There are a multitude of things I find deplorable about the major religions of the world, and because I often attempt to point out those sort of things people sometimes assume that I detest every single thing from religion. I’m reminded of this because Easter is approaching and it calls to mind a conversation I had with my mom a few years ago. Around that time, I was becoming more vocal about being an atheist and had told her I was writing a blog related to atheism. She considers herself a Christian but isn’t too hardcore about it (check out this older post, https://atheistnerdgirl.wordpress.com/2014/12/03/christian-mother/) and has never really had a problem with me and my brother being atheists. I’m really grateful for that because sometimes parents aren’t so understanding about their children not embracing their religion. I know people who have family that are very upset with them for their non-belief and people who are afraid to tell their family they don’t believe.
So with as understanding my mom has been, I was shocked a few weeks before Easter when I was spending time with her and she asked me, “You don’t want to do anything for Easter do you?”
I laughed and answered, “Why would you ask me that? I want to do something for Easter.”
She told me she only thought to ask because of the militant atheist thing, that I might not want to celebrate Easter anymore because of it. I understood where she was coming from but that sort of thing hadn’t crossed my mind before she mentioned it. We started going to church less and less in my teens until we eventually stopped going and my parents explained to us that they could just believe in their own way instead of having to be a part of a church. There were some points where we would try to go for the holiday services at least but my parents eventually gave up on that too. The religious aspects of Christmas and Easter were never a big focus in our household, the things I enjoyed about them like spending time with loved ones and having a big traditional holiday meal don’t need an ounce of religiosity. Having gatherings around the winter solstice and the start of spring were never exclusive to Christianity and were done by various cultures far before them. I also think it’s pretty common knowledge by now that bunnies and eggs have nothing to do with the bible and were passed down from pagan traditions. I explained all this to her and reiterated that I want to do something for Easter, not believing in Jesus wasn’t going to stop me from enjoying a ham dinner and a bunch of candy with my family.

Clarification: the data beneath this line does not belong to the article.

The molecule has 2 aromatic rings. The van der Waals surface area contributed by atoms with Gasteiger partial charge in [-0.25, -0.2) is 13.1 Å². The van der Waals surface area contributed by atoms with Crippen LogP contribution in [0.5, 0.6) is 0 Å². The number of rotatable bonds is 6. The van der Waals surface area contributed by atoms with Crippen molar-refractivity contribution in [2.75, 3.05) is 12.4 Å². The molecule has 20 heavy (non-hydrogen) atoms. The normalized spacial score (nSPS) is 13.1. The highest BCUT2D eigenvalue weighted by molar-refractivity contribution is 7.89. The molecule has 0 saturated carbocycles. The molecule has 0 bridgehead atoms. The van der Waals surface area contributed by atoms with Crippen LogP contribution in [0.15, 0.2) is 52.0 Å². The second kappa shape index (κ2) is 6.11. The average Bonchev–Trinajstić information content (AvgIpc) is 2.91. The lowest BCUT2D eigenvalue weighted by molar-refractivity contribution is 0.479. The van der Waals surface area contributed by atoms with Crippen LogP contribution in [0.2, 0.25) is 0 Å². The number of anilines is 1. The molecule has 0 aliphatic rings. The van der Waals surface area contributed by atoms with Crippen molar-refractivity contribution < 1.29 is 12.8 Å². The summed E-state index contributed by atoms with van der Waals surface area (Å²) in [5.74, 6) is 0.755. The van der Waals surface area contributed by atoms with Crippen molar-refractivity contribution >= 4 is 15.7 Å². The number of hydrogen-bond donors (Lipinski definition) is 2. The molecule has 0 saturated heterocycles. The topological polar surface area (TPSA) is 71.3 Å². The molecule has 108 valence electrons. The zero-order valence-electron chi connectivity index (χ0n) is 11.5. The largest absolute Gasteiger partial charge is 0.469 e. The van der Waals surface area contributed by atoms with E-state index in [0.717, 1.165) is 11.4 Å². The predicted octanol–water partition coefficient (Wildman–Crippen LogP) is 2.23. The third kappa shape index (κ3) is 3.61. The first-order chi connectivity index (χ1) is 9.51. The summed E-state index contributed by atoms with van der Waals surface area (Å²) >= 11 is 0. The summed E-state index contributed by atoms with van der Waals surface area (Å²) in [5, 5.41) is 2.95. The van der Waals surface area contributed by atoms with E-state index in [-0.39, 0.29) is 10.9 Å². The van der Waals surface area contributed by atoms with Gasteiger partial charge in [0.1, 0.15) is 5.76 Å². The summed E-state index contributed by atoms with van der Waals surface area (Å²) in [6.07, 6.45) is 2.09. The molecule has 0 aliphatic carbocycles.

I find something beautiful about the fact that humans have been taking a moment around the start of every spring to gather and celebrate together since the beginning of civilization. Traditions and beliefs centered around this time of the year have varied and changed a lot, but I just find that to be another wonderful aspect of it. People often act like traditions and beliefs are set in stone and not to be questioned, one of the fathers of sociology, Emile Durkheim would have referred to this as “the sacred”. But I think when we look at the grander scale of humanity and how much traditions and beliefs have changed and varied, it’s easier to see the traditions and beliefs of one’s own culture as not so set in stone. As we form our own beliefs, we can form our own traditions.
So back to what I said at the start of this, of course there are some good aspects of religion. Holidays are a great example of that, but I think we can do without having to believe in myths to enjoy them. Personally I look at Easter as a time to take a moment to appreciate the beautiful world around me and an excuse to eat a lot with my loved ones. I also like to watch Life of Brian every Easter, there’s far less Easter movies than Christmas movies, but I consider it to be the best movies for the holiday. I may even dye some eggs this year.